Many musicians have been influenced by the words of the great Dr. Martin Luther King, but pianist and composer Cat Toren takes the sway of the great leader to new levels on Scintillating Beauty (Panoramic), the debut album by her band Human Kind. The title is taken from Dr. King’s classic “Letter from a Birmingham Jail,” in which he writes, “Let us all hope that the dark clouds of racial prejudice will soon pass away and the deep fog of misunderstanding will be lifted from our fear-drenched communities, and in some not too distant tomorrow the radiant stars of love and brotherhood will shine over our great nation with all their scintillating beauty.”
Toren includes the quote in the liner notes to the album, and she also features an excerpt from King’s sermon “Remaining Awake Through a Great Revolution.” Of the inspiration, she said, “Just reading those quotes are super-inspiring. Here’s a guy that went through a lot of shit, right? He was like, there’s a goodness in everybody, and the quote I got was ‘a deep fog of misunderstanding.’”
Her major takeaway: “It’s a misunderstanding, y’all, we can get through this.” That thought was necessary for Toren, as much of the music on Scintillating Beauty was written shortly after the 2016 presidential election. Like many artists, she was shocked by the results, which catapulted Donald Trump into the Oval Office, and she thought about how she could affect things. “I’m writing music from the place where I’m at about how I fit in.”
From the immediate response to the election, especially the Women’s March and the growing series of public actions, Toren saw that she wasn’t alone in her sentiments. She delivered a paper for the University of British Columbia Colloquium on Improvisation that became an article in late 2017 called “Human Kind: Music for Empathic Action.” In it she detailed the growth of her political consciousness and the urgency to present music that reflects this unique moment.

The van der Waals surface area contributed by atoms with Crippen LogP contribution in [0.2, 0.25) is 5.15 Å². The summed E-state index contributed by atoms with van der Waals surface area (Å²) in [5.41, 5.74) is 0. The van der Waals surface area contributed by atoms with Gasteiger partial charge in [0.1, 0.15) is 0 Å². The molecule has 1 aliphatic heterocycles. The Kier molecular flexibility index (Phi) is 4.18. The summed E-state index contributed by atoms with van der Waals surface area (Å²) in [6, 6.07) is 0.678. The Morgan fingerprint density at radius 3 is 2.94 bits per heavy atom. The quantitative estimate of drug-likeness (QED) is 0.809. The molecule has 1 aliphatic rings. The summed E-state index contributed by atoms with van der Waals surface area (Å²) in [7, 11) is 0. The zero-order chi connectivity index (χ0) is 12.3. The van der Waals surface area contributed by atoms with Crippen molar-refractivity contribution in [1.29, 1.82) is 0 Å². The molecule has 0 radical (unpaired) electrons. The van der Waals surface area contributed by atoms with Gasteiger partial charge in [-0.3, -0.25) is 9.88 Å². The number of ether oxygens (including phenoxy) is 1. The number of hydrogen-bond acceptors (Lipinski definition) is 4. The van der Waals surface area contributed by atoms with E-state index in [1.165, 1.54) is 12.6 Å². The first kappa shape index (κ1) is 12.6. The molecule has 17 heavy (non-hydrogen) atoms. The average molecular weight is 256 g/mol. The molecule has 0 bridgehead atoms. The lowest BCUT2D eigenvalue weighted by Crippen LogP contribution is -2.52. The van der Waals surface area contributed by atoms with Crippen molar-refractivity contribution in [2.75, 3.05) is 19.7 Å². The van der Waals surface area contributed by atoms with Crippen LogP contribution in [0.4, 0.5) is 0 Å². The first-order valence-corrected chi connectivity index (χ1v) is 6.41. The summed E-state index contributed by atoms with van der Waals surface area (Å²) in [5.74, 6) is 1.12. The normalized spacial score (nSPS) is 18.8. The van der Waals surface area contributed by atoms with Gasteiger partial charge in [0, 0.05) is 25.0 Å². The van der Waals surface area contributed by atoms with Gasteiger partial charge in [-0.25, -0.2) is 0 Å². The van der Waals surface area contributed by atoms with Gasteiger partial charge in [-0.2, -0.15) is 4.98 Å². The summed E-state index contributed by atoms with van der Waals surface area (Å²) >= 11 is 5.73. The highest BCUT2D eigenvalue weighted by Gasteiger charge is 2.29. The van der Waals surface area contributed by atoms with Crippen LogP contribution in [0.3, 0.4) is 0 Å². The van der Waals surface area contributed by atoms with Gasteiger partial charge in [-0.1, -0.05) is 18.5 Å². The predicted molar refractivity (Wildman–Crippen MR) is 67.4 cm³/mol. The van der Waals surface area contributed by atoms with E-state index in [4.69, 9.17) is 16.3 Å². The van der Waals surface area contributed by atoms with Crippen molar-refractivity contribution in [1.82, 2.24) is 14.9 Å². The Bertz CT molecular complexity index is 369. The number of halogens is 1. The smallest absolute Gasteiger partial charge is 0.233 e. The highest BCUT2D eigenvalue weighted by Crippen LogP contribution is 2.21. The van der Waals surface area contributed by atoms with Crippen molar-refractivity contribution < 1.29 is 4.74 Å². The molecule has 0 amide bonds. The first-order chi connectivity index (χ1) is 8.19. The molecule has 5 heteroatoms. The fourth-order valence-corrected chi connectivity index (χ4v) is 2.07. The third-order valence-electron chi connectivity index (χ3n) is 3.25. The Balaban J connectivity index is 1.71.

That said, Scintillating Beauty is a far cry from the fire-and-brimstone jazz of Max Roach’s We Insist! The Freedom Now Suite. Listeners seeking antecedents from the civil-rights era may find more in common with the lyrical, meditative aspects of Sonny Rollins’ Freedom Suite. However, in its transcendent, spiritual qualities, Toren’s music owes more to the work of Alice Coltrane, especially Ptah and El Daoud.
Human Kind’s sound has a distinctively Middle Eastern feel. The band is a quintet featuring saxophonist Xavier Del Castillo, oudist Yoshie Fruchter, bassist Jake Leckie, drummer Matt Honor, and the leader, who also plays chimes, tuning forks, bells, rattles, and singing bowls. On tracks like “Radiance in Veils” and “Garment of Destiny,” Toren’s themes are contemplative and prayerful, but the solos go in varied directions, giving the music a spontaneous quality. By contrast, on “Ignis Fatuus” there’s a walking bassline, and sly references to numerous Blue Note piano players from the ’60s. It’s as if after a long walk in the woods, the listener is suddenly back in the big city, sidewalks teeming with people and streets congested with automobile traffic. The pensive mode returns for the introduction to the album’s final track, “Rising Phoenix,” but as the piece progresses, especially via the insistent playing of Honor and Toren, the two moods are reconciled.
Toren lives in Brooklyn, but she’s from Vancouver and her interest in becoming a musician was nurtured there. Her father played trombone, and she began piano lessons when she was four years old. She also played French horn and dabbled on trumpet and guitar. Although she listened to all kinds of music, her studies focused on classical music, especially Chopin until high school. “It was just the way that I learned how to express my view,” she said. Ultimately, she developed and followed an interest in jazz. She earned an undergraduate degree in jazz studies at Capilano College in North Vancouver, then a master’s degree in music composition at SUNY Purchase.
She played extensively in Vancouver, both as a member of the group Pugs and Crows and on the thriving improvised-music scene there. In the New York area, she took an interest in music as a healing force, and she has studied the growing field of music therapy. “It’s still a very mysterious form of healing. It’s an ancient form of healing, but we haven’t fully learned the science to it,” she said.
“I know that it works on a pretty deep level, so I’m continuing to study it,” she added. “It’s probably like a lifelong thing.”